8. I am blessed with fair skin (with some melanin ability, from the Lebanese part of my genes) and dark ahir and eyes. I’m relatively fine without daily makeup, but just look more vivid when I do use it. When it’s performance makeup, it’s quite heavy around the eyes when close up.

    I agree with Laurel–being unable, for whatever reason, to wash my hair, makes it feel so wonderful when I can finally do it. When I was recovering from heel surgery (bonespur), I wasn’t allowed to get even the leg wet for about 6 weeks. When I could finally stand up in the shower without bandages, and wash my entire self, it was nearly orgasmic relief.

    Tibs, maybe you could go to a place specializing in French braiding or the like, and not have to lose hair (or not much). Will you wear a fascinator, a bit of hat with veiling, or flowers artistically arranged (silk or live?)? For performance headgear, I have a number of fascinators in various shades of turquoise to teal, on clips, as well as some lovely silk flowers, mostly phalaenopsis (aka moth orchids) in various sizes and hues, which I, or someone who can see the back of my head, clip into my hair in a circle-ish way on the back of my head.

    I have attempted to dye my hair three times now. I have long hair, and when the dye fades, I have a hunk of hair in an unattractive shade of brown that stays for months. My “age statement” has come in silver-white, so the only thing I’d want to do now is to heighten the contrast. Not happening. The only thing I regret is that the new color came in from my crown, down my back: I had considerable silver before I saw any at my temples, which is where I wanted it!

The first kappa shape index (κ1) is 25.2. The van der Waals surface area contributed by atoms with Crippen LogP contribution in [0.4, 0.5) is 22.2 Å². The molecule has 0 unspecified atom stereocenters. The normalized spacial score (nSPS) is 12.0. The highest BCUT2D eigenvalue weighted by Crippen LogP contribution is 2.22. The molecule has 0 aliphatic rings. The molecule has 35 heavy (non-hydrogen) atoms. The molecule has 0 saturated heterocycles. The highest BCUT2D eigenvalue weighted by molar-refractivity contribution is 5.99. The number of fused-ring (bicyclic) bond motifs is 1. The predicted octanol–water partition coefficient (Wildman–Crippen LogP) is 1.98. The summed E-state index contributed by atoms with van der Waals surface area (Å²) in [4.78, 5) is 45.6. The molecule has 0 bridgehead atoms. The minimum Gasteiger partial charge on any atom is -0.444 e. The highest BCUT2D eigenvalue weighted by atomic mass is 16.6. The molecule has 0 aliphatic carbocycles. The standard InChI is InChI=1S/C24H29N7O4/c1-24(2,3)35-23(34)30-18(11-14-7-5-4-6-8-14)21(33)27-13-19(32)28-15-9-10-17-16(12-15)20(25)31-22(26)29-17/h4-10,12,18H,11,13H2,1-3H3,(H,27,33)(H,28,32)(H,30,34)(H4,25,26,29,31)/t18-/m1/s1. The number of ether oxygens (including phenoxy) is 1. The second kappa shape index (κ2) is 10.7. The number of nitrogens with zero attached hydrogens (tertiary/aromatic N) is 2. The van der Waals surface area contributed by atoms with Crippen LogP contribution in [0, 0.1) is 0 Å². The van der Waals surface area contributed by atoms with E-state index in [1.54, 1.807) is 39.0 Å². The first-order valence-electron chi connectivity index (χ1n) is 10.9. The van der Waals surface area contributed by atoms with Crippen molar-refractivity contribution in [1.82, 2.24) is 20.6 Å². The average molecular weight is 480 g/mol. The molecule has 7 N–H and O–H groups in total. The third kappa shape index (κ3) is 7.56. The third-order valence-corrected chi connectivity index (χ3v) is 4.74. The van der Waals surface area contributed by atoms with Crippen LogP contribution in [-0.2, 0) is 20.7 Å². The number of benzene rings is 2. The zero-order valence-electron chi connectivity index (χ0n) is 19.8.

I would like some hanging baskets, but only if they can be set up with drip irrigation, and put on one single station, so that it can be programmed to water much more often. Unlike my mother, I have never found watering the yard to be meditative–just a waste of my time. We put in drip & a few sprinklers in the last house, and we put it in here, too.

  9. It feels good to read about other women who aren’t slaves to their make up & hair. I’m not saying they don’t use make-up or wash their hair but rather, it’s not the focus of their life.

    I’m sort of a low-maintenance person when it comes to hair, make-up, clothing, and heels. I can’t remember when, if ever, I’ve painted my toe nails or finger nails. I’ve never had fake finger nails. I’ve also never plucked my eyebrows. I like comfortable cotton clothing, and I don’t wear heels. However, I don’t expect others to do as I do. Certainly both of my daughters don’t follow my example.–In fact, one is as girly and high-maintenance as they get. Not sure where that came from, must have been inherited from her father’s side of the family.

    Anyway, I suppose this idea of low-maintenance translates to my garden as well. I’m not overly concerned about weeds or dead-heading.

    As to hanging basket, I have three, but they are low-maintenance as well.

  10. I always thought that the fan in my car existed to dry my hair. Except now that I have a convertible, I just wash my hair, pull it back and go. One of the blessings of my life is having drip dry hair.

  11. I HATED going to the salon, listening to someone I don’t know go on and on about their lives, their boyfriends, their problems, getting a so-so haircut and having to pay for it! (Some of the cuts I got cost $100 – think Pierre & Carlo – the Bellevue in Philly.)